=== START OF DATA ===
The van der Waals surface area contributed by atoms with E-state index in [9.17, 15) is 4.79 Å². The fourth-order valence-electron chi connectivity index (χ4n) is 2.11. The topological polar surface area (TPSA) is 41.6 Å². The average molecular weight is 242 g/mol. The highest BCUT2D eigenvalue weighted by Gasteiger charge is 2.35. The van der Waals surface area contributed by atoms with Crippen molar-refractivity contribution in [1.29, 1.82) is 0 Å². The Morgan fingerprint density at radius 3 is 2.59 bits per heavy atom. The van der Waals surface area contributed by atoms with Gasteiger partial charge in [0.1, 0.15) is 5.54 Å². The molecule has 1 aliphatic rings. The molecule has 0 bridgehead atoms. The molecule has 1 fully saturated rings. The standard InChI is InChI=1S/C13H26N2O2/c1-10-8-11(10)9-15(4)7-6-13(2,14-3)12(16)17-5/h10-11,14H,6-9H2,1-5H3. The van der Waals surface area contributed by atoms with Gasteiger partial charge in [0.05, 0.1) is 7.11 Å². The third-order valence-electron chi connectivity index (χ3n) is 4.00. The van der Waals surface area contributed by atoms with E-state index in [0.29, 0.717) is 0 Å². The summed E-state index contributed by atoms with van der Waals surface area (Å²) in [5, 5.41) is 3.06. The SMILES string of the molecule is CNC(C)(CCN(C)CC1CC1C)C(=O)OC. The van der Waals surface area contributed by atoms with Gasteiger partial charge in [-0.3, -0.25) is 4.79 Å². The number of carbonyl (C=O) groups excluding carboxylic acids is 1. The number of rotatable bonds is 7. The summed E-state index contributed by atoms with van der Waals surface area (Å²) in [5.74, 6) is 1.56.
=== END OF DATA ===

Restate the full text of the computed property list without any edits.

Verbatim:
The van der Waals surface area contributed by atoms with E-state index in [9.17, 15) is 4.79 Å². The fourth-order valence-electron chi connectivity index (χ4n) is 2.11. The topological polar surface area (TPSA) is 41.6 Å². The average molecular weight is 242 g/mol. The highest BCUT2D eigenvalue weighted by Gasteiger charge is 2.35. The van der Waals surface area contributed by atoms with Crippen molar-refractivity contribution in [1.29, 1.82) is 0 Å². The Morgan fingerprint density at radius 3 is 2.59 bits per heavy atom. The van der Waals surface area contributed by atoms with Gasteiger partial charge in [0.1, 0.15) is 5.54 Å². The molecule has 1 aliphatic rings. The molecule has 0 bridgehead atoms. The molecule has 1 fully saturated rings. The standard InChI is InChI=1S/C13H26N2O2/c1-10-8-11(10)9-15(4)7-6-13(2,14-3)12(16)17-5/h10-11,14H,6-9H2,1-5H3. The van der Waals surface area contributed by atoms with Gasteiger partial charge in [0.05, 0.1) is 7.11 Å². The third-order valence-electron chi connectivity index (χ3n) is 4.00. The van der Waals surface area contributed by atoms with E-state index in [0.29, 0.717) is 0 Å². The summed E-state index contributed by atoms with van der Waals surface area (Å²) in [5, 5.41) is 3.06. The SMILES string of the molecule is CNC(C)(CCN(C)CC1CC1C)C(=O)OC. The van der Waals surface area contributed by atoms with Gasteiger partial charge in [-0.3, -0.25) is 4.79 Å². The number of carbonyl (C=O) groups excluding carboxylic acids is 1. The number of rotatable bonds is 7. The summed E-state index contributed by atoms with van der Waals surface area (Å²) in [5.74, 6) is 1.56.